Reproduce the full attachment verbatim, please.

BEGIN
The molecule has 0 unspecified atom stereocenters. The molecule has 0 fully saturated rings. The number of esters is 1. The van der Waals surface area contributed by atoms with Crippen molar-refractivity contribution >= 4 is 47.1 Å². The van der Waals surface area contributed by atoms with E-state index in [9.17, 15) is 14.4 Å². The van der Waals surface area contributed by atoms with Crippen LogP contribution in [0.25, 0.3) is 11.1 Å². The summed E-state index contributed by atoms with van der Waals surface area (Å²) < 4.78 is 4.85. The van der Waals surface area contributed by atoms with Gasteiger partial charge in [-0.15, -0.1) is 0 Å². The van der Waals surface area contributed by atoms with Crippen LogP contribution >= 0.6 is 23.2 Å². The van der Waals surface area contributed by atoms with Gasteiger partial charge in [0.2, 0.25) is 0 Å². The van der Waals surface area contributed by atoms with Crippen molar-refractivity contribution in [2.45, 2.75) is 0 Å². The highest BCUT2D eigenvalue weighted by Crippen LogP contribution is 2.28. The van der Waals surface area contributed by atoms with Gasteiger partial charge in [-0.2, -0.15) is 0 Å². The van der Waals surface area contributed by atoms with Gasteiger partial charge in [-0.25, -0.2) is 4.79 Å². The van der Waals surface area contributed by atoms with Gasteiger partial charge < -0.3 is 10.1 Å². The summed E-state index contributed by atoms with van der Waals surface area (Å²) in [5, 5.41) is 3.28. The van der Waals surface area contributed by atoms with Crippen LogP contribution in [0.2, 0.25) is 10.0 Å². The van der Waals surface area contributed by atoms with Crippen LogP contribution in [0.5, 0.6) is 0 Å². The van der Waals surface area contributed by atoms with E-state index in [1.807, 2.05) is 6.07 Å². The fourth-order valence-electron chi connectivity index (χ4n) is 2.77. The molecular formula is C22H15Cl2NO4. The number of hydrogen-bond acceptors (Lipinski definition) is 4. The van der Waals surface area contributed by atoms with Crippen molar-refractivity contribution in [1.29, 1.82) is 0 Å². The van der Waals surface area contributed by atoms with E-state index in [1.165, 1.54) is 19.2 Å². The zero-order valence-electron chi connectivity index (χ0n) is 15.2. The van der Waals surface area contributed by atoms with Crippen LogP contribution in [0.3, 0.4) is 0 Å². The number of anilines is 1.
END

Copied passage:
The molecule has 0 unspecified atom stereocenters. The molecule has 0 fully saturated rings. The number of esters is 1. The van der Waals surface area contributed by atoms with Crippen molar-refractivity contribution >= 4 is 47.1 Å². The van der Waals surface area contributed by atoms with E-state index in [9.17, 15) is 14.4 Å². The van der Waals surface area contributed by atoms with Crippen LogP contribution in [0.25, 0.3) is 11.1 Å². The summed E-state index contributed by atoms with van der Waals surface area (Å²) < 4.78 is 4.85. The van der Waals surface area contributed by atoms with Gasteiger partial charge in [-0.15, -0.1) is 0 Å². The van der Waals surface area contributed by atoms with Crippen LogP contribution >= 0.6 is 23.2 Å². The van der Waals surface area contributed by atoms with Gasteiger partial charge in [0.2, 0.25) is 0 Å². The van der Waals surface area contributed by atoms with Crippen molar-refractivity contribution in [2.45, 2.75) is 0 Å². The highest BCUT2D eigenvalue weighted by Crippen LogP contribution is 2.28. The van der Waals surface area contributed by atoms with Gasteiger partial charge in [-0.2, -0.15) is 0 Å². The van der Waals surface area contributed by atoms with Gasteiger partial charge in [-0.25, -0.2) is 4.79 Å². The van der Waals surface area contributed by atoms with Gasteiger partial charge < -0.3 is 10.1 Å². The summed E-state index contributed by atoms with van der Waals surface area (Å²) in [5, 5.41) is 3.28. The van der Waals surface area contributed by atoms with Crippen LogP contribution in [0.2, 0.25) is 10.0 Å². The van der Waals surface area contributed by atoms with Crippen LogP contribution in [0.5, 0.6) is 0 Å². The van der Waals surface area contributed by atoms with E-state index in [1.807, 2.05) is 6.07 Å². The fourth-order valence-electron chi connectivity index (χ4n) is 2.77. The molecular formula is C22H15Cl2NO4. The number of hydrogen-bond acceptors (Lipinski definition) is 4. The van der Waals surface area contributed by atoms with Crippen molar-refractivity contribution in [1.29, 1.82) is 0 Å². The van der Waals surface area contributed by atoms with E-state index in [1.165, 1.54) is 19.2 Å². The zero-order valence-electron chi connectivity index (χ0n) is 15.2. The van der Waals surface area contributed by atoms with Crippen LogP contribution in [0.3, 0.4) is 0 Å². The number of anilines is 1.